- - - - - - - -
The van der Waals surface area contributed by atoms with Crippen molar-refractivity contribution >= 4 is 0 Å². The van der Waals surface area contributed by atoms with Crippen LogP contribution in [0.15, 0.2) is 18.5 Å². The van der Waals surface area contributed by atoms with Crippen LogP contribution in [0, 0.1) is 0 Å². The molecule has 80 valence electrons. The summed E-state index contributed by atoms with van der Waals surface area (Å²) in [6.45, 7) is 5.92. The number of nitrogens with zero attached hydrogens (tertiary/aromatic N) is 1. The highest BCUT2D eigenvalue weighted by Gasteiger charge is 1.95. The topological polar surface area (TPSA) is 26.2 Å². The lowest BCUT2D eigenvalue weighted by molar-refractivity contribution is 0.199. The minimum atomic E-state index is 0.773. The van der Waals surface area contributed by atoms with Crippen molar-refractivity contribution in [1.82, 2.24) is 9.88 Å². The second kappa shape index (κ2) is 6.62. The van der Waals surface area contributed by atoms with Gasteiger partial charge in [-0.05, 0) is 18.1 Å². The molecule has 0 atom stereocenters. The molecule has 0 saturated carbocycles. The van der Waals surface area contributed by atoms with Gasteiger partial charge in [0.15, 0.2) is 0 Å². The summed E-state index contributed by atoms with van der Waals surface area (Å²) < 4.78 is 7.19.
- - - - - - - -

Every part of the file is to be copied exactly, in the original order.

The van der Waals surface area contributed by atoms with Crippen molar-refractivity contribution >= 4 is 0 Å². The van der Waals surface area contributed by atoms with Crippen LogP contribution in [0.15, 0.2) is 18.5 Å². The van der Waals surface area contributed by atoms with Crippen LogP contribution in [0, 0.1) is 0 Å². The molecule has 80 valence electrons. The summed E-state index contributed by atoms with van der Waals surface area (Å²) in [6.45, 7) is 5.92. The number of nitrogens with zero attached hydrogens (tertiary/aromatic N) is 1. The highest BCUT2D eigenvalue weighted by Gasteiger charge is 1.95. The topological polar surface area (TPSA) is 26.2 Å². The lowest BCUT2D eigenvalue weighted by molar-refractivity contribution is 0.199. The minimum atomic E-state index is 0.773. The van der Waals surface area contributed by atoms with Crippen molar-refractivity contribution in [1.82, 2.24) is 9.88 Å². The second kappa shape index (κ2) is 6.62. The van der Waals surface area contributed by atoms with Gasteiger partial charge in [-0.05, 0) is 18.1 Å². The molecule has 0 atom stereocenters. The molecule has 0 saturated carbocycles. The van der Waals surface area contributed by atoms with Gasteiger partial charge in [0.15, 0.2) is 0 Å². The summed E-state index contributed by atoms with van der Waals surface area (Å²) < 4.78 is 7.19.